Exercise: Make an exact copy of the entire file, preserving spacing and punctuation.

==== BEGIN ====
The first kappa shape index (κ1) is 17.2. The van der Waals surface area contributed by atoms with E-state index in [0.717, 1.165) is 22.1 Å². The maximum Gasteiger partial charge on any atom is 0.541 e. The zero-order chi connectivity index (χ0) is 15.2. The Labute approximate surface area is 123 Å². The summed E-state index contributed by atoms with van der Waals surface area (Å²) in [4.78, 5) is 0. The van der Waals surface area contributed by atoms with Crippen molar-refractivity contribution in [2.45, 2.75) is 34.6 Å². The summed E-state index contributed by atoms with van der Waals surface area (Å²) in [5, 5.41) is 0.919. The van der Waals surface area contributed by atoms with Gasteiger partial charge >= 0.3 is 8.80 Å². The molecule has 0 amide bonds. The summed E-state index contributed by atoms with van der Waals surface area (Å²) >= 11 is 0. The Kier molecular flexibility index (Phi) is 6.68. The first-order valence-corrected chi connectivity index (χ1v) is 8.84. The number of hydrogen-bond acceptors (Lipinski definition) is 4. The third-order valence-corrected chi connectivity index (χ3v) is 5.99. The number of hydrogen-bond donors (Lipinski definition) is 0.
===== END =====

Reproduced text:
The first kappa shape index (κ1) is 17.2. The van der Waals surface area contributed by atoms with E-state index in [0.717, 1.165) is 22.1 Å². The maximum Gasteiger partial charge on any atom is 0.541 e. The zero-order chi connectivity index (χ0) is 15.2. The Labute approximate surface area is 123 Å². The summed E-state index contributed by atoms with van der Waals surface area (Å²) in [4.78, 5) is 0. The van der Waals surface area contributed by atoms with Crippen molar-refractivity contribution in [2.45, 2.75) is 34.6 Å². The summed E-state index contributed by atoms with van der Waals surface area (Å²) in [5, 5.41) is 0.919. The van der Waals surface area contributed by atoms with Gasteiger partial charge >= 0.3 is 8.80 Å². The molecule has 0 amide bonds. The summed E-state index contributed by atoms with van der Waals surface area (Å²) >= 11 is 0. The Kier molecular flexibility index (Phi) is 6.68. The first-order valence-corrected chi connectivity index (χ1v) is 8.84. The number of hydrogen-bond acceptors (Lipinski definition) is 4. The third-order valence-corrected chi connectivity index (χ3v) is 5.99. The number of hydrogen-bond donors (Lipinski definition) is 0.